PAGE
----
What About Crate Training?

Dog Kennel

Wired Dog Kennel

You’ve heard it, and some might be hesitant about it.

Crate-training. Why is it such a controversial topic?

Well, for starters, many people like to view human emotions on animals. This is called ‘Anthropomorphism’. I have mentioned this before, but I still hear a lot of this, and wanted to talk about it again.

Definition:
an·thro·po·mor·phism [an-thruh-puh-mawr-fiz-uhm]
noun

The attribution of human form or behaviour to a deity, animal, etc.

This is a mistake many dog owners make. Dogs are not people!

Canines are different in a few ways. A few that come up immediately when I think about are:
1) Canines are pack animals
2) Canines are den animals
3) Canines are NEED a strong leader for the pack
4) Canines cannot use English or human body language to communicate

Now that we have established dogs are not people and they can happily be a member of the family WITHOUT being treated like a human, let’s move on to crating.

Plastic Crate

Plastic Crate

A kennel, crate, cage, etc – this has are 10 perks to teaching crate-training:
1) Potty training
2) Being in a safe place, creating a ‘den’.
3) Preventing destructive habits.
4) prevention of separation anxiety
5) Teaching independence
6) Getting used to being in a crate
7) Teaching a natural ‘calm’ state
8) Using as a ‘calm down/time out’ area
9) Using as a containment/quarantine or separation tool
10) Travel tool

Crating is used inappropriately when:
1) Dog is in the crate for too long (like 14 hours or something)
2) Used as a punishment
3) Crate is too big/too small
4) Putting multiple animals in the crate
5) Letting other animals or family members (especially children) be in/around the crate when the animal is in the crate.
6) Tricking the dog to go in the crate

Custom Dog House

Custom Dog House

And many others, but this is an introduction to why crates are a good idea. Many dogs end up loving their crate, and know when it’s bedtime (if they sleep in the crate at night), they know when they want quiet time, and they know they will be safe there.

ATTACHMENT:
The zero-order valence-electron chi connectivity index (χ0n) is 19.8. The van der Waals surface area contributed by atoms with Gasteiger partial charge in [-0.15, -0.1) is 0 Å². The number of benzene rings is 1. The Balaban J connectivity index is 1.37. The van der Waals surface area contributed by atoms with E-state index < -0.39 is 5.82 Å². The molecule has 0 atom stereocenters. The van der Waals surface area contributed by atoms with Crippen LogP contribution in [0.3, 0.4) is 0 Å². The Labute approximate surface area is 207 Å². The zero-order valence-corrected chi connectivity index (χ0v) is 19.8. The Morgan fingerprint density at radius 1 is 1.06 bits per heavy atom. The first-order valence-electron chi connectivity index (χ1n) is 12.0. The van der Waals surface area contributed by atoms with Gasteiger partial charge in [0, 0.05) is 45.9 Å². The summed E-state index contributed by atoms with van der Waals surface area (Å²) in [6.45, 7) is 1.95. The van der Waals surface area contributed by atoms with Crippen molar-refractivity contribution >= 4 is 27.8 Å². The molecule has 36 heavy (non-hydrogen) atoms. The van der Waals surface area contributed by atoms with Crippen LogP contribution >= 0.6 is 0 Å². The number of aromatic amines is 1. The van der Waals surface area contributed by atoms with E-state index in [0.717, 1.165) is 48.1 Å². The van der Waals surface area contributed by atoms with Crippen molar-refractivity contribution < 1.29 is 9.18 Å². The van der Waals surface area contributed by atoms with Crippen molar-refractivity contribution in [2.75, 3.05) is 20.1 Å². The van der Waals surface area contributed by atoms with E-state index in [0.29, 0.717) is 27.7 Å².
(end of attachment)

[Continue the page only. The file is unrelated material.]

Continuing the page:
Dogs do not feel ‘trapped’ (unless they have a medical condition or severe separation anxiety) in a crate, they feel safe. It’s a place for them to go when they need to calm down, or learn how to be by themselves. This is a pretty big deal if you have a puppy. You want to prevent the separation anxiety from forming by teaching them to be alone. They will need to find ways to entertain themselves (sleeping, is what we want them to do).

I will be posting how to crate train your dog in the future, but this was just to open up conversation on any experiences you want to share about it!

12 thoughts on “What About Crate Training?

  1. We had a rescue dog who was used for breeding and showing (and was discarded when these days were over) and spent a lot of time in her crate. She came with her crate and we’d never used one before. I thought it was barbaric because I wasn’t familiar with them. We soon realised this was her safe place and it became the ‘top spot’ with all the other dogs too. We used it again when we got a puppy and again it became a safe place, not a punishment place. We’ve stored our crate for years on end and taken it out again when it was needed for a new dog- especially rescues, who seem to appreciate their own place away from children and other dogs and interference.

    • They really, really do love their own place! This is another conversation I have quite often! I like to post about the common problems I see with my new clients, and common conversations I have over and over and over and over… and over. 🙂

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